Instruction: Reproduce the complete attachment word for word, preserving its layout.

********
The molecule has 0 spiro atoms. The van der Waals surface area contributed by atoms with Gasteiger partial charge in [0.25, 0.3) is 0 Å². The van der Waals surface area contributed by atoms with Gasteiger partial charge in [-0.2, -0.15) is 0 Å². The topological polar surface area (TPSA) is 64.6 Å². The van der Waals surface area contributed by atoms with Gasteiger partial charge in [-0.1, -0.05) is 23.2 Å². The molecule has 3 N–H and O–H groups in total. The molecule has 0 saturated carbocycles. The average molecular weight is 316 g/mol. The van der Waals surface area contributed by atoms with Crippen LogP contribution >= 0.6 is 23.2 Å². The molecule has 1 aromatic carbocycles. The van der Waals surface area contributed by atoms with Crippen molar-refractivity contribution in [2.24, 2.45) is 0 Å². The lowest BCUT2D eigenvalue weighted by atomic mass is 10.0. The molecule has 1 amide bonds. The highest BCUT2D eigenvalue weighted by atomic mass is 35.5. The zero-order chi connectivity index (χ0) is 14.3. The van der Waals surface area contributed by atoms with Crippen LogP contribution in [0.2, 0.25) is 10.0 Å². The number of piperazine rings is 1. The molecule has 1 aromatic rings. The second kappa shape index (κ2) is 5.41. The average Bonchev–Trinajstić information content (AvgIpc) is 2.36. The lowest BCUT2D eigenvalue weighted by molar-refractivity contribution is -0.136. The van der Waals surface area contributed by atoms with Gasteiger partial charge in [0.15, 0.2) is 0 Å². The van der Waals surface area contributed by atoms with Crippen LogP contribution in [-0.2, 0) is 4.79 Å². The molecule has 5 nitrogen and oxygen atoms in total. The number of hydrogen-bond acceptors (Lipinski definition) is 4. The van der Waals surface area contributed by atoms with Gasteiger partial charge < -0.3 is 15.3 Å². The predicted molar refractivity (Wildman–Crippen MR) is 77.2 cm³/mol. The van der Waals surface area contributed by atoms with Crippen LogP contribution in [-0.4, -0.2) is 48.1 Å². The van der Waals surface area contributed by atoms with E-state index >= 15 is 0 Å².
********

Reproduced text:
The molecule has 0 spiro atoms. The van der Waals surface area contributed by atoms with Gasteiger partial charge in [0.25, 0.3) is 0 Å². The van der Waals surface area contributed by atoms with Gasteiger partial charge in [-0.2, -0.15) is 0 Å². The topological polar surface area (TPSA) is 64.6 Å². The van der Waals surface area contributed by atoms with Gasteiger partial charge in [-0.1, -0.05) is 23.2 Å². The molecule has 3 N–H and O–H groups in total. The molecule has 0 saturated carbocycles. The average molecular weight is 316 g/mol. The van der Waals surface area contributed by atoms with Crippen LogP contribution >= 0.6 is 23.2 Å². The molecule has 1 aromatic carbocycles. The van der Waals surface area contributed by atoms with Crippen molar-refractivity contribution in [2.24, 2.45) is 0 Å². The lowest BCUT2D eigenvalue weighted by atomic mass is 10.0. The molecule has 1 amide bonds. The highest BCUT2D eigenvalue weighted by atomic mass is 35.5. The zero-order chi connectivity index (χ0) is 14.3. The van der Waals surface area contributed by atoms with Crippen LogP contribution in [0.2, 0.25) is 10.0 Å². The number of piperazine rings is 1. The molecule has 1 aromatic rings. The second kappa shape index (κ2) is 5.41. The average Bonchev–Trinajstić information content (AvgIpc) is 2.36. The lowest BCUT2D eigenvalue weighted by molar-refractivity contribution is -0.136. The van der Waals surface area contributed by atoms with Gasteiger partial charge in [0.15, 0.2) is 0 Å². The van der Waals surface area contributed by atoms with Crippen LogP contribution in [-0.2, 0) is 4.79 Å². The molecule has 5 nitrogen and oxygen atoms in total. The number of hydrogen-bond acceptors (Lipinski definition) is 4. The van der Waals surface area contributed by atoms with Gasteiger partial charge < -0.3 is 15.3 Å². The predicted molar refractivity (Wildman–Crippen MR) is 77.2 cm³/mol. The van der Waals surface area contributed by atoms with Crippen LogP contribution in [-0.4, -0.2) is 48.1 Å². The van der Waals surface area contributed by atoms with E-state index >= 15 is 0 Å².